On the other end of the society scale, the working poor were working and living in unbearable conditions. There were no irrigation systems, running water or any way of preserving hygiene in the homes or the factories. The working poor lived in slums and tenements which were breeding grounds for diseases. In the book, “The Condition of the Working-Class in England in 1844” by Friedrich Engels, he states, “...at the end of the covered passage, a privy without a door, so dirty that the inhabitants can pass into and out of the court only by passing through foul pools of stagnant urine and excrement.” (page 78)1. This gives us a peek into the horrible unsanitary conditions that the working class were forced to endure while the business owners were living in beautiful mansions and summer houses.
The Roman Empire provided a healthier place to live than the Roman Republic because of its superior sanitation. According to the textbook, poor sanitation due to factors such as insufficient drainage had been a serious problem in Rome during the Republic but was reduced substantially during the Empire (164-165). At any time, public hygiene is an issue that affects the quality of life for everyone, including the “average” citizen. Poor sanitation can lead to the rapid spreading of diseases, which usually results in
In American industrial cities, late 1800s, Poor neighborhood were not the best place to live. With poor living conditions, poor sanitation and crowded housing, many epidemics of infectious disease spread into the poor population and touched even the wealthy class. Cities such as New York were crowded and workers were living in tenements, which were often cramped, poorly lit and poorly aerated. Moreover, these tenements lacked of adequate plumbing, therefore waste was flooding in the public streets. Streets was crowded of waste and garbage. Population was poorly nourished and has a poor life hygiene like water pollution and poisoned food and milk. Accordingly, infectious disease was the common death reason. Big cities had known outbreaks of
The video presented by Steven Johnson gives us a glimpse of a cholera outbreak that happened in the city of London during this time period. He begins by describing the living conditions in the early days of London. He mentions filth and refuse being thrown in the basement of houses and in the streets, he mentions livestock roaming freely, and he explicitly described the stench which was so abhorrent, that it was offensive just to walk around the city. Initially the emerging public health system believed that the stench was causing the disease thus they implemented the “nuisances act” an early public health intervention which instead of making things better just aggravated the problem.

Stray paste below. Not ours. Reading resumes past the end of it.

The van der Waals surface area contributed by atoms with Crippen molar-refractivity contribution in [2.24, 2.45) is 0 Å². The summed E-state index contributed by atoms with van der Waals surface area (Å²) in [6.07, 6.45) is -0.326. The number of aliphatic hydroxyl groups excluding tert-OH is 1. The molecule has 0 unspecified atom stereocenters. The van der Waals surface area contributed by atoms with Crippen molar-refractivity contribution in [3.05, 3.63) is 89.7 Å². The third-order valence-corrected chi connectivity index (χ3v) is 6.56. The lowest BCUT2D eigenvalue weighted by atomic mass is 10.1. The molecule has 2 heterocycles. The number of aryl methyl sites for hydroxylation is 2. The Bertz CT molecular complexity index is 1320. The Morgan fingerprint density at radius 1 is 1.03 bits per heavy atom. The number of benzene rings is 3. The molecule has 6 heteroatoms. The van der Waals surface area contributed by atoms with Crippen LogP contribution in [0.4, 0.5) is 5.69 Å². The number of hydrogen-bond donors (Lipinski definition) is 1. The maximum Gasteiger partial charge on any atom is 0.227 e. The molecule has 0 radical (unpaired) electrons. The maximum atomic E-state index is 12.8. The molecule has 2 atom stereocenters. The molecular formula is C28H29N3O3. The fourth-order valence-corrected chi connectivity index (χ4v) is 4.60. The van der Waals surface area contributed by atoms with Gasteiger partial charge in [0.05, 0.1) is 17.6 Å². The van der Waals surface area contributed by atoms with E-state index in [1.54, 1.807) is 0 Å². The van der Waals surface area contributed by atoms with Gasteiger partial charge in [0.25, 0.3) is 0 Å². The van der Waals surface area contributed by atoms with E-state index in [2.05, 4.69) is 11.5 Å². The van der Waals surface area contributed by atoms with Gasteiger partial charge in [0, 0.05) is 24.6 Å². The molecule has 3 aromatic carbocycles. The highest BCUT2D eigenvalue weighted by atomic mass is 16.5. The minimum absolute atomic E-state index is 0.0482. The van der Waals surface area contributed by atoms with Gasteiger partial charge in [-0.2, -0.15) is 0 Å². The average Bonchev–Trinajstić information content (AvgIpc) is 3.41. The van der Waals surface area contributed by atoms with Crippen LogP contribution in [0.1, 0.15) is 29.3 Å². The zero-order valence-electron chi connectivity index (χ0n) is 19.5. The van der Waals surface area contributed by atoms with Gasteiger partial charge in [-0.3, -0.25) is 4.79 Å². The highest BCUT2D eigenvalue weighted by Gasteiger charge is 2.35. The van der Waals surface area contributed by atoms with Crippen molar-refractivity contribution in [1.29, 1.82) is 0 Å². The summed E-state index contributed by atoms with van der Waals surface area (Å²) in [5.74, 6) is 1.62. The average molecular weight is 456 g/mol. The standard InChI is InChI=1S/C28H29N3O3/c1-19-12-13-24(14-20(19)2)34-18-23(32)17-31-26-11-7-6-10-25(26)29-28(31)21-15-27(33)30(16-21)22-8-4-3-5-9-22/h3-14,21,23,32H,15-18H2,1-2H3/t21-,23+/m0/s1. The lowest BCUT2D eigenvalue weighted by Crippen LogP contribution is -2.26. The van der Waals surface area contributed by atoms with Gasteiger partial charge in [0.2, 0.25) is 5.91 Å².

In the summer of 1854, London was coming out as one of the most modern cities in the world. With nearly 2.4 million people living in the area at the time, the city’s infrastructure itself was having a hard time providing for the basic needs of its residents. The biggest problem existing within the city at that time was its waste removal system, or for better terms, its lack of one. Human waste was piling up everywhere, from people houses to the rivers and drinking water. This situation was the perfect breeding conditions for a number of diseases, and towards the end of that summer, one of the most deadly of them all took over. It took the work of both a physician and a local minister in order to discover the mysterious cause of the
Ian Mortimer uses his book The Time Traveler’s Guide to Medieval England: A Handbook for Visitors to the Fourteenth Century to describe how one might live in the fourteenth century. This book covers a wide range of topics from what one might see and smell when approaching a city, to what one might wear, to how to stay alive. Mortimer’s clever use of a travel guide inspired book lends itself to a much wider audience. The evidence presented in this book is both engaging and intriguing, and provides easy reading for academics and non-academics both.
Proper waste removal and sanitation did not become a priority for our government until the mid to late 1800s. People in America did not relate filth to disease and did not care much about proper sanitation. In England the sanitation theory that proposed that filth contributed to human illness became word-of-mouth and eventually made its way to America. Although America was becoming more urbanized; pigs, goats, dogs and other stray animals were free to roam and eat all the garbage that they could in the streets. Some cities such as Charleston, West Virginia established an act to prohibit hunting vultures only because they helped with the city’s garbage.